Interesting that Augustus Caesar's given name was OCTavius, I believe because he was the eighth child. Many Romans were called Quintus, Sextus, and Septimus. Never heard of anybody named Quartus, though.

You guys bowl a heck of a lot better than I ever did! My average was about 130.

Boomer, you and I must be pretty close to the same age.

Good wishes to you all.

CrossEyedDave said...

Boomer, thanks for explaining the auxiliary A in WAAC.

Why would Elks buy pull tabs?
(and how does that make them losers?)
Now if you said the Elks lodge is a place
to pull, pull tabs, then I might be interested in joining...

Door to Door?

Be back to play later...

AnonymousPVX said...

First, from Friday/Saturday, to Bill G....thank you, appreciated, and no problem. And just a warning, you may not like my take today.

Okay...this was a super easy Monday puzzle, themed....and the specific type of theme that I don’t care for...

As soon as I had the first theme, the “something TO something” was apparent.. so you know right away the other themes have a TO, a giveaway. Plus, as soon as you figure the first - or last - word of the theme, you have the whole thing. Giveaway City. With four theme answers, that’s a lot of giveaway squares.

Just My Take.

Magilla Go-Rilla said...

Very easy Monday puzzle.

I’ve previously posted some words that show up in xword puzzles that I never use in real life. Here’s one from today’s puzzle:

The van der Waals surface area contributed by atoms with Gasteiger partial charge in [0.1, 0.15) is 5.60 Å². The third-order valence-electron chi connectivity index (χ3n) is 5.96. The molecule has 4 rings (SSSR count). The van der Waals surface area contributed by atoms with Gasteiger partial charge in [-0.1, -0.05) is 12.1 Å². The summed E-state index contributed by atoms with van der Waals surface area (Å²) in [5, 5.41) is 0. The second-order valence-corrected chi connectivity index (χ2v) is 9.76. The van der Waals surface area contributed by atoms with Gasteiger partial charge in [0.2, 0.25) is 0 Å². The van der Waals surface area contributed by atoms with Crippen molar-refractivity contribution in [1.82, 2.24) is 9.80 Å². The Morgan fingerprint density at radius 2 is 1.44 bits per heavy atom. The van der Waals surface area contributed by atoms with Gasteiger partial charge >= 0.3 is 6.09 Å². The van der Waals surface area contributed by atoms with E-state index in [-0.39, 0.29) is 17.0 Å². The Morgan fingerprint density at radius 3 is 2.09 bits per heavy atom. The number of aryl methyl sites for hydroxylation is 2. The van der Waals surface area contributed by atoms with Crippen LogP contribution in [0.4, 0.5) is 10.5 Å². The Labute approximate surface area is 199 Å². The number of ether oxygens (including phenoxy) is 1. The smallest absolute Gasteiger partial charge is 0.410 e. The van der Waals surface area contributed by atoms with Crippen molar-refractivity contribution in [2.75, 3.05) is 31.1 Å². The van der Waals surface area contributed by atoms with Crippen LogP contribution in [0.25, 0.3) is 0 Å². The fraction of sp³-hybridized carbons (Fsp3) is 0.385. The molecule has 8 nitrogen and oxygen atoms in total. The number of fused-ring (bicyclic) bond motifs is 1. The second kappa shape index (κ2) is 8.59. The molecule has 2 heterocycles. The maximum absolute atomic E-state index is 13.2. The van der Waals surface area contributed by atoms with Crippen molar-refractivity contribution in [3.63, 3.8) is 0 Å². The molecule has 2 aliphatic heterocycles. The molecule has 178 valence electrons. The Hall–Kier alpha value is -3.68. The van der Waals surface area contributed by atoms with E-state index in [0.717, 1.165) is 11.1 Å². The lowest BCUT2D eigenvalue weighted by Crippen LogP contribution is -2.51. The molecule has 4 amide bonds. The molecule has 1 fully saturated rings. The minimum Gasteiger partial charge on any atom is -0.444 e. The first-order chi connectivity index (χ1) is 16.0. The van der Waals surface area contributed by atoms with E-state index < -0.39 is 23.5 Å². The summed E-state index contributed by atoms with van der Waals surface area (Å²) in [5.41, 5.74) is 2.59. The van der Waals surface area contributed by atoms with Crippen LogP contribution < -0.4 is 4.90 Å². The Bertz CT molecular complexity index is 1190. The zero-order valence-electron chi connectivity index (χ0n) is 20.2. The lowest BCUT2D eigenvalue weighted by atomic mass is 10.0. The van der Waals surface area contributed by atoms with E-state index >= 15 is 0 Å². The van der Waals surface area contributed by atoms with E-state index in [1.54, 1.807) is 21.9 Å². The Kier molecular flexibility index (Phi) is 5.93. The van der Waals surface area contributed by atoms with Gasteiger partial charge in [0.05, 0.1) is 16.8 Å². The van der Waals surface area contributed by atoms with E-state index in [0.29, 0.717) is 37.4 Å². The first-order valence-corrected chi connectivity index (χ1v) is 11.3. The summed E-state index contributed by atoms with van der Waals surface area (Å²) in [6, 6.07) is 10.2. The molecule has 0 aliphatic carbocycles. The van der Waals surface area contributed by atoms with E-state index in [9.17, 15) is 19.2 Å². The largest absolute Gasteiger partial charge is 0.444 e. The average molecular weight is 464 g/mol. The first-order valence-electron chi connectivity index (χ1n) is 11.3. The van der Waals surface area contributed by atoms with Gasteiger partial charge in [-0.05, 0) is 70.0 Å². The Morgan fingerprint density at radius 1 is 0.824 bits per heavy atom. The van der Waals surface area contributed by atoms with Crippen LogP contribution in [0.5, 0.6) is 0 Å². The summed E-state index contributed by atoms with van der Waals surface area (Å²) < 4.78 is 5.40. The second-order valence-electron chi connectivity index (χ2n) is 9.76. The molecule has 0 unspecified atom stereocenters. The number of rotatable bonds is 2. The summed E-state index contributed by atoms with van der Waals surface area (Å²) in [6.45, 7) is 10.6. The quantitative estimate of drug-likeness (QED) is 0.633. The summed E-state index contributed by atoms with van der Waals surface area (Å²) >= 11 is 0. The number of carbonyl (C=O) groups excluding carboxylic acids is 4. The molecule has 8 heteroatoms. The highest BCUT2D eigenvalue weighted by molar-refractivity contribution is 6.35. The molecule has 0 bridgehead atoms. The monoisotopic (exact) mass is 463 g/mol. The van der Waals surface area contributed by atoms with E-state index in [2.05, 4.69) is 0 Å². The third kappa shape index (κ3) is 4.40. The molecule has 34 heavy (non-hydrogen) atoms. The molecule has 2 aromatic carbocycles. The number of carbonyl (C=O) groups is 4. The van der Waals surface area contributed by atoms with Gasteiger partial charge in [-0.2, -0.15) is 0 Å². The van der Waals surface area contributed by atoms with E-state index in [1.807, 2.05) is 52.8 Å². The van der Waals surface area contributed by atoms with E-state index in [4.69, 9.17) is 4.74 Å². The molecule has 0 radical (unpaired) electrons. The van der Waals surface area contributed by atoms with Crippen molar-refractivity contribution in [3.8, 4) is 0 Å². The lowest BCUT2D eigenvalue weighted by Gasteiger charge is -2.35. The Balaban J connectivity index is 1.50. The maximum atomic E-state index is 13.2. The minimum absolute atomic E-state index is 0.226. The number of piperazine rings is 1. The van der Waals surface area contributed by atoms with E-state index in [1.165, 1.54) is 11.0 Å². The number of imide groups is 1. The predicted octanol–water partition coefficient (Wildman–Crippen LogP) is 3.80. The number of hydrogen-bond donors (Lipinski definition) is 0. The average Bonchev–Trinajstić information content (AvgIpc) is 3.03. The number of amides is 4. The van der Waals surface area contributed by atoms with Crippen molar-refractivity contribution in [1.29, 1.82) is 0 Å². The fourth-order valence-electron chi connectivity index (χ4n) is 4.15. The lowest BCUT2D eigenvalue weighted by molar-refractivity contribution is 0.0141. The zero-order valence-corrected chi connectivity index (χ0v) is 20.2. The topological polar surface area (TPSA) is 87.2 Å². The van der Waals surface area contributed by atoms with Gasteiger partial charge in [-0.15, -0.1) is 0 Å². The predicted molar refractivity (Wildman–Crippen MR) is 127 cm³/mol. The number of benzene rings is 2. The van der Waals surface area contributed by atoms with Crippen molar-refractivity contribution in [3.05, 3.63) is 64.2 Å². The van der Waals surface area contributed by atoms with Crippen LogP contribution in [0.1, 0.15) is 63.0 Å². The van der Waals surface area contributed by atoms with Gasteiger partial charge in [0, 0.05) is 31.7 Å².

CrossEyedDave said...

Cover to Cover? I wish...

Some months are worse than others...

An improvement on a theme?


possibly a deeper meaning?

Jayce said...

CrossEyedDave, thanks for those dueling cartoons. Good stuff! We all are fortunate that you have such a talent for finding funny yet relevant jpg images to share with us.

Irish Miss said...

HI Everyone:

Late to the dance due to appointments, etc. Gail and Bruce are always welcome on a Monday, or on any other day, for that matter. This was an easy, breezy solve with only one c/o, Teal/Cyan and no unknowns. I like the Uno ~ Ono and Elk ~ Elf crossings. Big CSO to Tin and Big Easy.

Thanks B and G, for a pleasant start to the week and thanks, Boomer, for the chuckles and smiles. Cute story about your Chinese students. Is bowling a sport played in China?


Anoymous T ~ Your anniversary weekend sounds like it was a big success. Did you have the courage to step on the scale when you got home? 😉

CanadianEh ~ You are always upbeat and kind enough to overlook some of the puzzles ethnocentric failings. 🇨🇦